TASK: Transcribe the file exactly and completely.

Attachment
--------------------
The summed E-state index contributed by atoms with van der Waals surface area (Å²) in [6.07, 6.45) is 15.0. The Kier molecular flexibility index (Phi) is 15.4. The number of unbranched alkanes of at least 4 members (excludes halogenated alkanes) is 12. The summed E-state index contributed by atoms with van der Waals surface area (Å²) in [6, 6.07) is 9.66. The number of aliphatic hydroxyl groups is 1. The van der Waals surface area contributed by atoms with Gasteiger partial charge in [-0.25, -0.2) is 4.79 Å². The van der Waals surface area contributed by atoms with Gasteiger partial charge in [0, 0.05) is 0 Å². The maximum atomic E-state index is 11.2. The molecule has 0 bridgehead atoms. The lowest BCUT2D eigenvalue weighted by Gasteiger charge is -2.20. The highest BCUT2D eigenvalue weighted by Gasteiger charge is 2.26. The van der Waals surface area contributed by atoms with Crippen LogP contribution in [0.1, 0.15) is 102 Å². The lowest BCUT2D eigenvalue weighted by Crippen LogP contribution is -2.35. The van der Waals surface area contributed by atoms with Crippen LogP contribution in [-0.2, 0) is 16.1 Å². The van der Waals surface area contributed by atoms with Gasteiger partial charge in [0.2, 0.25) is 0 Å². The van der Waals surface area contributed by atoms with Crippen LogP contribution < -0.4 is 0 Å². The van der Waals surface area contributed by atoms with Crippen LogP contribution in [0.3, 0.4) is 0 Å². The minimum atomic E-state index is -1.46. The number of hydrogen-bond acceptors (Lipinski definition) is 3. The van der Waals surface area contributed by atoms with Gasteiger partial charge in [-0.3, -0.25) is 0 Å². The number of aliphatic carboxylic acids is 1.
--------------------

The summed E-state index contributed by atoms with van der Waals surface area (Å²) in [6.07, 6.45) is 15.0. The Kier molecular flexibility index (Phi) is 15.4. The number of unbranched alkanes of at least 4 members (excludes halogenated alkanes) is 12. The summed E-state index contributed by atoms with van der Waals surface area (Å²) in [6, 6.07) is 9.66. The number of aliphatic hydroxyl groups is 1. The van der Waals surface area contributed by atoms with Gasteiger partial charge in [-0.25, -0.2) is 4.79 Å². The van der Waals surface area contributed by atoms with Gasteiger partial charge in [0, 0.05) is 0 Å². The maximum atomic E-state index is 11.2. The molecule has 0 bridgehead atoms. The lowest BCUT2D eigenvalue weighted by Gasteiger charge is -2.20. The highest BCUT2D eigenvalue weighted by Gasteiger charge is 2.26. The van der Waals surface area contributed by atoms with Crippen LogP contribution in [0.1, 0.15) is 102 Å². The lowest BCUT2D eigenvalue weighted by Crippen LogP contribution is -2.35. The van der Waals surface area contributed by atoms with Crippen LogP contribution in [-0.2, 0) is 16.1 Å². The van der Waals surface area contributed by atoms with Gasteiger partial charge in [0.2, 0.25) is 0 Å². The van der Waals surface area contributed by atoms with Crippen LogP contribution < -0.4 is 0 Å². The van der Waals surface area contributed by atoms with Crippen LogP contribution in [0.3, 0.4) is 0 Å². The minimum atomic E-state index is -1.46. The number of hydrogen-bond acceptors (Lipinski definition) is 3. The van der Waals surface area contributed by atoms with Gasteiger partial charge in [-0.3, -0.25) is 0 Å². The number of aliphatic carboxylic acids is 1.